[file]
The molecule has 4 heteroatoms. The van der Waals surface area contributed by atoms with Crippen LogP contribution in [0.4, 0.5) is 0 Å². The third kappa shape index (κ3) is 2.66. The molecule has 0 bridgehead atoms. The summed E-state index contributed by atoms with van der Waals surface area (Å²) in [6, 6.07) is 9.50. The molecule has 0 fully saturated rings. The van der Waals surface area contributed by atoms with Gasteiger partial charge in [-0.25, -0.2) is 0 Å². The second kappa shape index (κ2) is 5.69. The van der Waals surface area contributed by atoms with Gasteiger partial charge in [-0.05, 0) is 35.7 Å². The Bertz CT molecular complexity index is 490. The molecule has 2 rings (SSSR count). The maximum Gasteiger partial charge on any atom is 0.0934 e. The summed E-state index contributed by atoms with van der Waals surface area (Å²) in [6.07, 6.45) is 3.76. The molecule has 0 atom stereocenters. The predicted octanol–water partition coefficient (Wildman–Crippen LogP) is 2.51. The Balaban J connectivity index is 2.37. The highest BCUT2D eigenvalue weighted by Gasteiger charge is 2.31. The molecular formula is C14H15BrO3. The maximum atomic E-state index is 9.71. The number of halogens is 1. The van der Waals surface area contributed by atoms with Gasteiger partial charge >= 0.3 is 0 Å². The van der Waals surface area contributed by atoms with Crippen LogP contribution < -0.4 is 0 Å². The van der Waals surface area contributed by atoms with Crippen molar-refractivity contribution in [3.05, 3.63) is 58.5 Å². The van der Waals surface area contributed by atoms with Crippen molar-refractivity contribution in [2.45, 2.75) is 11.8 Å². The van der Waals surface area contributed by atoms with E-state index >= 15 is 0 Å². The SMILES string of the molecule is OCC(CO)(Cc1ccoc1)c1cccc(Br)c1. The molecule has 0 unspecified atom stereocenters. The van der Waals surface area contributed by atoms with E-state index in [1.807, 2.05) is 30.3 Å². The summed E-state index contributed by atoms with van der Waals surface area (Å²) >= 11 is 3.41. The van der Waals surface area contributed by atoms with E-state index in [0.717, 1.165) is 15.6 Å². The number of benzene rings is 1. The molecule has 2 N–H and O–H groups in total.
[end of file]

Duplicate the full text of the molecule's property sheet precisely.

The molecule has 4 heteroatoms. The van der Waals surface area contributed by atoms with Crippen LogP contribution in [0.4, 0.5) is 0 Å². The third kappa shape index (κ3) is 2.66. The molecule has 0 bridgehead atoms. The summed E-state index contributed by atoms with van der Waals surface area (Å²) in [6, 6.07) is 9.50. The molecule has 0 fully saturated rings. The van der Waals surface area contributed by atoms with Gasteiger partial charge in [-0.25, -0.2) is 0 Å². The second kappa shape index (κ2) is 5.69. The van der Waals surface area contributed by atoms with Gasteiger partial charge in [-0.05, 0) is 35.7 Å². The Bertz CT molecular complexity index is 490. The molecule has 2 rings (SSSR count). The maximum Gasteiger partial charge on any atom is 0.0934 e. The summed E-state index contributed by atoms with van der Waals surface area (Å²) in [6.07, 6.45) is 3.76. The molecule has 0 atom stereocenters. The predicted octanol–water partition coefficient (Wildman–Crippen LogP) is 2.51. The Balaban J connectivity index is 2.37. The highest BCUT2D eigenvalue weighted by Gasteiger charge is 2.31. The molecular formula is C14H15BrO3. The maximum atomic E-state index is 9.71. The number of halogens is 1. The van der Waals surface area contributed by atoms with Gasteiger partial charge >= 0.3 is 0 Å². The van der Waals surface area contributed by atoms with Crippen LogP contribution < -0.4 is 0 Å². The van der Waals surface area contributed by atoms with Crippen molar-refractivity contribution in [3.05, 3.63) is 58.5 Å². The van der Waals surface area contributed by atoms with Crippen molar-refractivity contribution in [2.45, 2.75) is 11.8 Å². The van der Waals surface area contributed by atoms with E-state index >= 15 is 0 Å². The SMILES string of the molecule is OCC(CO)(Cc1ccoc1)c1cccc(Br)c1. The molecule has 0 unspecified atom stereocenters. The van der Waals surface area contributed by atoms with E-state index in [1.807, 2.05) is 30.3 Å². The summed E-state index contributed by atoms with van der Waals surface area (Å²) >= 11 is 3.41. The van der Waals surface area contributed by atoms with E-state index in [0.717, 1.165) is 15.6 Å². The number of benzene rings is 1. The molecule has 2 N–H and O–H groups in total.